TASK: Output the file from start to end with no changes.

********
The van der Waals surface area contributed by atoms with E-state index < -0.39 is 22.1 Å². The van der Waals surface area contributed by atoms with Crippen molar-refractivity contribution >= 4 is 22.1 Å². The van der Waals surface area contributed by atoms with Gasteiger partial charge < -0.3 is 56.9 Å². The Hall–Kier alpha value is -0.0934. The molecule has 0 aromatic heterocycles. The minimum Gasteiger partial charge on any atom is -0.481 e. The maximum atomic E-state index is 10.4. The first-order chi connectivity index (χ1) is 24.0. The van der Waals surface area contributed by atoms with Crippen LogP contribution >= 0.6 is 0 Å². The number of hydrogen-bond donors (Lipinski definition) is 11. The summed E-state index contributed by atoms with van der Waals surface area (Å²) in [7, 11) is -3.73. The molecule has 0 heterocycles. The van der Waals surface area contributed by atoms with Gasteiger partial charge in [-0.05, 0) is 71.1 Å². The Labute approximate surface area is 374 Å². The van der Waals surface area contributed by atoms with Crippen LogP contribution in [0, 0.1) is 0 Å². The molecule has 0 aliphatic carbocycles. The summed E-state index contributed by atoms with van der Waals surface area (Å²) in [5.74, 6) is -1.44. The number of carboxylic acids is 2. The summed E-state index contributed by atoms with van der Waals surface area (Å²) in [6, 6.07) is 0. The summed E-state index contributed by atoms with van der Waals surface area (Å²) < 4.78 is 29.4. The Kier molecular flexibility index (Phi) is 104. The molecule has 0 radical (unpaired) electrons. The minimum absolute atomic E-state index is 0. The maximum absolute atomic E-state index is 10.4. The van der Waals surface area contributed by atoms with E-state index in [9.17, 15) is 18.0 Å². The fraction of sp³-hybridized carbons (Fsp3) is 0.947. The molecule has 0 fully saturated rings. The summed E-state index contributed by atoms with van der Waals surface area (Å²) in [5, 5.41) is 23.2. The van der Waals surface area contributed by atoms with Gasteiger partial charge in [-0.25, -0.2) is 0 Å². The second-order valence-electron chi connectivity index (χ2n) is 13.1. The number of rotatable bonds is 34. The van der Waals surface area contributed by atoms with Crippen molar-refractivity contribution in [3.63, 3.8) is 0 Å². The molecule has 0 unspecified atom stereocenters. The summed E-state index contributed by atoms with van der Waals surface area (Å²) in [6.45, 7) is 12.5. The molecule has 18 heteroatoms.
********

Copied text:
The van der Waals surface area contributed by atoms with E-state index < -0.39 is 22.1 Å². The van der Waals surface area contributed by atoms with Crippen molar-refractivity contribution >= 4 is 22.1 Å². The van der Waals surface area contributed by atoms with Gasteiger partial charge < -0.3 is 56.9 Å². The Hall–Kier alpha value is -0.0934. The molecule has 0 aromatic heterocycles. The minimum Gasteiger partial charge on any atom is -0.481 e. The maximum atomic E-state index is 10.4. The first-order chi connectivity index (χ1) is 24.0. The van der Waals surface area contributed by atoms with Crippen LogP contribution >= 0.6 is 0 Å². The number of hydrogen-bond donors (Lipinski definition) is 11. The summed E-state index contributed by atoms with van der Waals surface area (Å²) in [7, 11) is -3.73. The molecule has 0 heterocycles. The van der Waals surface area contributed by atoms with Gasteiger partial charge in [-0.05, 0) is 71.1 Å². The Labute approximate surface area is 374 Å². The van der Waals surface area contributed by atoms with Crippen LogP contribution in [0, 0.1) is 0 Å². The molecule has 0 aliphatic carbocycles. The summed E-state index contributed by atoms with van der Waals surface area (Å²) in [5.74, 6) is -1.44. The number of carboxylic acids is 2. The summed E-state index contributed by atoms with van der Waals surface area (Å²) in [6, 6.07) is 0. The summed E-state index contributed by atoms with van der Waals surface area (Å²) < 4.78 is 29.4. The Kier molecular flexibility index (Phi) is 104. The molecule has 0 radical (unpaired) electrons. The minimum absolute atomic E-state index is 0. The maximum absolute atomic E-state index is 10.4. The van der Waals surface area contributed by atoms with E-state index in [9.17, 15) is 18.0 Å². The fraction of sp³-hybridized carbons (Fsp3) is 0.947. The molecule has 0 fully saturated rings. The summed E-state index contributed by atoms with van der Waals surface area (Å²) in [5, 5.41) is 23.2. The van der Waals surface area contributed by atoms with Gasteiger partial charge in [-0.25, -0.2) is 0 Å². The second-order valence-electron chi connectivity index (χ2n) is 13.1. The number of rotatable bonds is 34. The van der Waals surface area contributed by atoms with Crippen molar-refractivity contribution in [3.63, 3.8) is 0 Å². The molecule has 0 unspecified atom stereocenters. The summed E-state index contributed by atoms with van der Waals surface area (Å²) in [6.45, 7) is 12.5. The molecule has 18 heteroatoms.